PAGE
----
Jesus and Mary, Hopi Style

When I was young, my cousin served in the Armed Forces in Asia.  While there, he bought his parents a gift:  a painting of the Last Supper by a local artist.  Jesus and the twelve apostles were drawn from the perspective of the Asian painter—and all had the characteristic yellow skin, broad faces and almond eyes.

Here in the United States, Father John Giuliani is an accomplished artist whose works depict Jesus and Mary in the style of the Hopi Tribe of northeastern Arizona.

Asked why he portrays the faces of the sacred as Native Americans, Father Giuliani explains:

As a Catholic priest and son of Italian immigrants, I bear the religious and ethnic burden of ancestral crimes perpetrated on the first inhabitants of the Americas.  Many have been converted to Christianity, but in doing so some find it difficult to retain their indigenous culture. 

My intent, therefore, in depicting Christian saints as Native Americans is to honor them and to acknowledge their original spiritual presence on this land.  It is this original Native American spirituality that I attempt to celebrate in rendering the beauty and excellence of their craft as well as the dignity of their persons.

In the painting of a Madonna and Child, Father Giuliani depicts the traditional Hopi features.  The mother’s manta and the child’s shirt are richly embroidered with traditional Hopi design and symbol.  Mary wears a multi-layered bead necklace; and her ceremonial moccasins rubbed with kaolin take on the seasoned patina of an old adobe wall.   The Christ Child stands barefoot on a Moquin pattern serape, and is shawled in a Hopi child’s fabric.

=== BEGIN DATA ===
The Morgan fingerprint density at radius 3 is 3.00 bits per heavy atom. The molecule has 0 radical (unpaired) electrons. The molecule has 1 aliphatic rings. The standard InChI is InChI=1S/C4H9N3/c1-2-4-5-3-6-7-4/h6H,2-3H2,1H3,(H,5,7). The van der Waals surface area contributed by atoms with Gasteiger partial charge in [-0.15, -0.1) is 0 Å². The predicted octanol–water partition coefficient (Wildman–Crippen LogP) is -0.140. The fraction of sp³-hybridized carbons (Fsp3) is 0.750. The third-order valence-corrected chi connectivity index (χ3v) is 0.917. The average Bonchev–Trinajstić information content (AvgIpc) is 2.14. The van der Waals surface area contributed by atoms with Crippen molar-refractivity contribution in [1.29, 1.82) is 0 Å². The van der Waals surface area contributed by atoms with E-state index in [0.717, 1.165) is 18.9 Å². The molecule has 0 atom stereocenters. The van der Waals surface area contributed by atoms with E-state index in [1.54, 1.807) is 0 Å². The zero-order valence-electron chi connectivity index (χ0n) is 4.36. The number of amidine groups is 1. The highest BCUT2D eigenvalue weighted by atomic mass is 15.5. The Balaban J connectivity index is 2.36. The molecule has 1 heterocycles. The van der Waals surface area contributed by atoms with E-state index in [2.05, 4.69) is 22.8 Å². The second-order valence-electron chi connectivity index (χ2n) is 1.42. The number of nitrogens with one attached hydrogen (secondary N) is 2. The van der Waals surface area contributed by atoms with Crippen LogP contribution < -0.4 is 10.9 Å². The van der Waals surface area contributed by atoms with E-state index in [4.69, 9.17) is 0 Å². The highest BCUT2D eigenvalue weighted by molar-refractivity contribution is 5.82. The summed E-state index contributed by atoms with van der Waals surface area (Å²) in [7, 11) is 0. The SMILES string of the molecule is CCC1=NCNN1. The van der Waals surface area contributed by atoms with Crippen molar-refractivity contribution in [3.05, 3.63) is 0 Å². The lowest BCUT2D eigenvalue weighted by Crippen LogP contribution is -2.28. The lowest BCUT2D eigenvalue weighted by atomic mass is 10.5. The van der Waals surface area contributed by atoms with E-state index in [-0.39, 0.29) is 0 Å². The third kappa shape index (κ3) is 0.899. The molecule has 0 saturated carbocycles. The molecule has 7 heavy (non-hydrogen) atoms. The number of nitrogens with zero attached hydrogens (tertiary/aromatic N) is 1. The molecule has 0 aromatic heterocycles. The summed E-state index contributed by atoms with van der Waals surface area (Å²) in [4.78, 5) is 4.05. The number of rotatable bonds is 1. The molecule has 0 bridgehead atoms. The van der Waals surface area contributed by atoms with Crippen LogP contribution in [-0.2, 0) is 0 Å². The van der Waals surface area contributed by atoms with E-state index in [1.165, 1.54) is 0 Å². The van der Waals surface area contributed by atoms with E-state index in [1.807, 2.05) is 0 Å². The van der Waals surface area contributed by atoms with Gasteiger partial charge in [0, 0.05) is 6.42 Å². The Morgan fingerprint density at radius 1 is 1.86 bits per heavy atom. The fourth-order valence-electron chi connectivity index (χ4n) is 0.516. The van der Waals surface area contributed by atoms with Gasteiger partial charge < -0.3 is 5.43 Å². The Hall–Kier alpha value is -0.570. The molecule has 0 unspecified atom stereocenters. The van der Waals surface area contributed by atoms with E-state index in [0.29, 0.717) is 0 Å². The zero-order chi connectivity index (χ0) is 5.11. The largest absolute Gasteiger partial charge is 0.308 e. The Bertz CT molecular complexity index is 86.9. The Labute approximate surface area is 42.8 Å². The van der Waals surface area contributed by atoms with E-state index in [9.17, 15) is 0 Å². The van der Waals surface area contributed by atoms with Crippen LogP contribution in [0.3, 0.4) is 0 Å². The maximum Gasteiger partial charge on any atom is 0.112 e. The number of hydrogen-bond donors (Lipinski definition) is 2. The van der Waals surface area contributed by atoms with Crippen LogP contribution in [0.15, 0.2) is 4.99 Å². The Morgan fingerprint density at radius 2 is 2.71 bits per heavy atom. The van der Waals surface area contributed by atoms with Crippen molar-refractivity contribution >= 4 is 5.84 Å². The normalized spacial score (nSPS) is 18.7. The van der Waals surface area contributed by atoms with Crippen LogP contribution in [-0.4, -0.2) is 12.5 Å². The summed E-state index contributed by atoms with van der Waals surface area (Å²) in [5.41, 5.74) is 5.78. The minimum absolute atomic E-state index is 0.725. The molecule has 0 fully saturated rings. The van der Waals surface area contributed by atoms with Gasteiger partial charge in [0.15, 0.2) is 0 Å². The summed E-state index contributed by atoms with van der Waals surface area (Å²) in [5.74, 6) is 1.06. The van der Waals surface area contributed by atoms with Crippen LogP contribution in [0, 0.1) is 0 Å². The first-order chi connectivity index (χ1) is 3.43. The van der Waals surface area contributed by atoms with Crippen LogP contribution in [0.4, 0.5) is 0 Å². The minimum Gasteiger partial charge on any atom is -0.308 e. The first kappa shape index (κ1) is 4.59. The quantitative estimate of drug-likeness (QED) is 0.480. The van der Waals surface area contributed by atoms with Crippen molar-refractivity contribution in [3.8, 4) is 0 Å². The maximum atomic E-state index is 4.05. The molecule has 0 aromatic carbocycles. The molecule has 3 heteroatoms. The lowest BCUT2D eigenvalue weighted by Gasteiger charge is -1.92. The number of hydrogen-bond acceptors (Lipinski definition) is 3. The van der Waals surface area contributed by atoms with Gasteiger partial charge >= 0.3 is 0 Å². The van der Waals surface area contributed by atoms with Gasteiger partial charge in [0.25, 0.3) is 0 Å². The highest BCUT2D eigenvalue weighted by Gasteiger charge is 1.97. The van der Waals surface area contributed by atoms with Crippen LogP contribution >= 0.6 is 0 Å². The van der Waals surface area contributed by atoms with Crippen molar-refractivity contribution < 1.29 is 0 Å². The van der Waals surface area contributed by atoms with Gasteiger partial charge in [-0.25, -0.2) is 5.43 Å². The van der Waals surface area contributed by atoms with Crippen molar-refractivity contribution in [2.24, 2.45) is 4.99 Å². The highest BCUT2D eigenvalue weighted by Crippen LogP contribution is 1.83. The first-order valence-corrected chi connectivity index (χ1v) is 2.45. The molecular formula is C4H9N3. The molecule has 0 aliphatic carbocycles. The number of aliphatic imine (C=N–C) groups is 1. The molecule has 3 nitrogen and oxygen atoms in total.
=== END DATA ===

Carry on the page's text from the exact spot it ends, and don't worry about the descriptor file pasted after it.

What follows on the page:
Father John Giuliani

Father Giuliani is the 2007 recipient of the Mother Theresa Award for Religious Art.  In 2001 he was honored to be asked to create the banner for the annual Pallio in Italy.  His work has been exhibited at the Cathedral of St. John the Divine in New York City, the New Britain Museum of American Art, the Marian Institute in Dayton, Ohio, the Basilica of St. Mary in Minneapolis and at the Aldrich Museum in Ridgefield, Connecticut.  Several dozens of his work are in private collections throughout the country.

You can see more of Father Giuliani’s Native American art, order prints, posters and note cards, or obtain more information at Bridge Building Images.

 


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